Richard North, 13/11/2018  
 


There is a chance, of course, that we're being played. The negotiators from both sides, when they meet in Brussels, could be sitting at their screens playing video games. The final press release is already printed with just the date to add.

But there again, we could be looking at the biggest mess since we left the cat in the living room for 48 hours and forget to let it out. At least the product of that little disaster could be spread on the garden (not that there's been any shortage lately), which is more than can be said for what is actually being delivered by the combined efforts of Teams EU and UK.

Apparently, they were still talking at 2.45 on Sunday morning, packing up fifteen minutes before I posted on the blog. These part-timers do so feel they're hard done-by.

But so it came to pass that, at the General Affairs Council, Michel Barnier explained that "intense negotiating efforts continue", but "an agreement has not been reached yet". To no one's surprise, key issues remain under discussion, "in particular a solution to avoid a hard border between Ireland and Northern Ireland".

According to The Times, although no deal has been agreed, we do have the "architecture of a deal. It is clear to both sides what the political trade-offs are that will have to be made for an agreement to be reached.

Others are more blunt about what went on, asserting that the Brussels talks actually broke down after Olly Robbins told his opposite number that he could not "go back to the cabinet" with what the Commission was proposing.

So that's what it comes to. The two sides know what they need to agree, but do not yet know whether they can – but most likely they can't. And if that really is the case, we're up the proverbial creek and so far away from a paddle that even if we were holding an illustrated book on the history of paddles, we'd still be wondering what they were.

Nevertheless, it seems that there could be some movement. If The Times is to be believed, Mrs May is intending today to brief her cabinet on the state of play with the idea of "unlocking" a deal by Wednesday. Hope, as they say, springs eternal.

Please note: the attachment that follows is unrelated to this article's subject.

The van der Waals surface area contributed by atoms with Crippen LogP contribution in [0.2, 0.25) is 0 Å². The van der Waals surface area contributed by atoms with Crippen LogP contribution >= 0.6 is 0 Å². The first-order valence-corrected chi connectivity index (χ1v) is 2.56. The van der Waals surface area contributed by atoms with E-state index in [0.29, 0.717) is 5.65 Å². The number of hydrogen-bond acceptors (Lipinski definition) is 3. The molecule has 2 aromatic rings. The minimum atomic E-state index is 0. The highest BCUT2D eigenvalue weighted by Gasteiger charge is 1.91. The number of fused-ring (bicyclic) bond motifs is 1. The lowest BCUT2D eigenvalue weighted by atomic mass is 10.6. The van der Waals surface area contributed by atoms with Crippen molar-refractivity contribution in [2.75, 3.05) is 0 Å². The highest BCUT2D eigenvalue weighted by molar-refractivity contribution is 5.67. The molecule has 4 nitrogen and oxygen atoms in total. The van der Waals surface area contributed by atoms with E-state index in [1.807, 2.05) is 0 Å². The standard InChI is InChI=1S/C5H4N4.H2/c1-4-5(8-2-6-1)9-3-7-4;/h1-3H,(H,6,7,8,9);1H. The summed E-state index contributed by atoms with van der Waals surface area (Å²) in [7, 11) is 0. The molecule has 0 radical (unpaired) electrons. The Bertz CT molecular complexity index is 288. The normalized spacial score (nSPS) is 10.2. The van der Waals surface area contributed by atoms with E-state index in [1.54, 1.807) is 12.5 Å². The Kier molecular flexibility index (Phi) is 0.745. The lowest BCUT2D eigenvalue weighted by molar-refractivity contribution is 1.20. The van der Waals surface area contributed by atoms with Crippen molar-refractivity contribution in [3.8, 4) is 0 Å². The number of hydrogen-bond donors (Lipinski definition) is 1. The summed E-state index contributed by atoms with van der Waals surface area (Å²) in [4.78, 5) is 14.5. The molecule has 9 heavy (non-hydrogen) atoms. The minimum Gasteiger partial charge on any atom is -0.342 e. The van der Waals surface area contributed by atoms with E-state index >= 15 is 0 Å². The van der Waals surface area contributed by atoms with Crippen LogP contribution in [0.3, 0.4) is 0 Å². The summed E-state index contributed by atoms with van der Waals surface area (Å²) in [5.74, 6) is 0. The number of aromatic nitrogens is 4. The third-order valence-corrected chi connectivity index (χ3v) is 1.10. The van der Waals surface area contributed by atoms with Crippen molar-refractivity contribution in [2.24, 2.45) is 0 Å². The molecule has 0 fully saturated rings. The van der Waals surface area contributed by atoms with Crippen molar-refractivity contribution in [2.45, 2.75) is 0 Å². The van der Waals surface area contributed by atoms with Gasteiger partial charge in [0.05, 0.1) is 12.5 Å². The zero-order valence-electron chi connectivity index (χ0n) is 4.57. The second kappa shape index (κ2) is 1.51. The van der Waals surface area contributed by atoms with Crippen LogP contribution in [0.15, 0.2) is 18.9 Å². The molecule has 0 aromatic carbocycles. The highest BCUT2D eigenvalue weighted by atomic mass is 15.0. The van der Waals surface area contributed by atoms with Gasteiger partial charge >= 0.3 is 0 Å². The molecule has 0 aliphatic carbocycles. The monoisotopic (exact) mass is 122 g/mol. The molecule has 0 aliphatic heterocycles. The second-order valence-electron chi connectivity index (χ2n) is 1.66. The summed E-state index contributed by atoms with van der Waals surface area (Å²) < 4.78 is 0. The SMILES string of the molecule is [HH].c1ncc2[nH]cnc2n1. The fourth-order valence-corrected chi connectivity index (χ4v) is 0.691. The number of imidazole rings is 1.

For all that, confusion abounds as the same newspaper has Michel Barnier angering Downing Street by claiming that today's meeting of the cabinet would be shown the parameters of an agreement.

What we should make of this is anybody's guess. But the Independent more or less confirms that there are problems. Yesterday lunchtime, it was reporting that Downing Street had dismissed any idea that a Brexit deal was close, saying any suggestion of an imminent agreement should be taken with "a bucket of salt".

As the story was updated, the same paper told us that "hopes are fading" for the November Council as Downing Street admitted "substantial issues" are still to be overcome between London and Brussels – as indicated by the General Affairs Council.

I guess the timelines are important here because the story has been developing with such speed that things could have changed, leaving The Times on the money. Or it could be that the Independent has got the real story and Mrs May has an empty slot in her diary for Wednesday.

There again, its updated story, The Times also had the "bucket of salt" quote, so it would appear that we really don't have a deal in the offing. At least, with that, we're back in familiar territory.

That is a territory all too familiar to the Guardian. It is telling us that Britain has all but given up on a special "Brexit summit" at the end of November. There remain, it says, too many sticking points to complete the talks in the time "originally hoped for".

This paper also confirms what is already evident from multiple sources, that there has been "no breakthrough at the moment". And that inevitably means that today's scheduled cabinet meeting could not possibly have been the substantive discussion allowing ministers to sign off the UK's Brexit negotiating position. The best that can happen is that the cabinet will note developments and discuss no-deal planning.

Just supposing, against all the odds, a Brexit deal could be signed off by the EU at the European Council on 13-14 December, that in any case would leave little time to squeeze in a parliamentary vote to ratify the agreement before Christmas.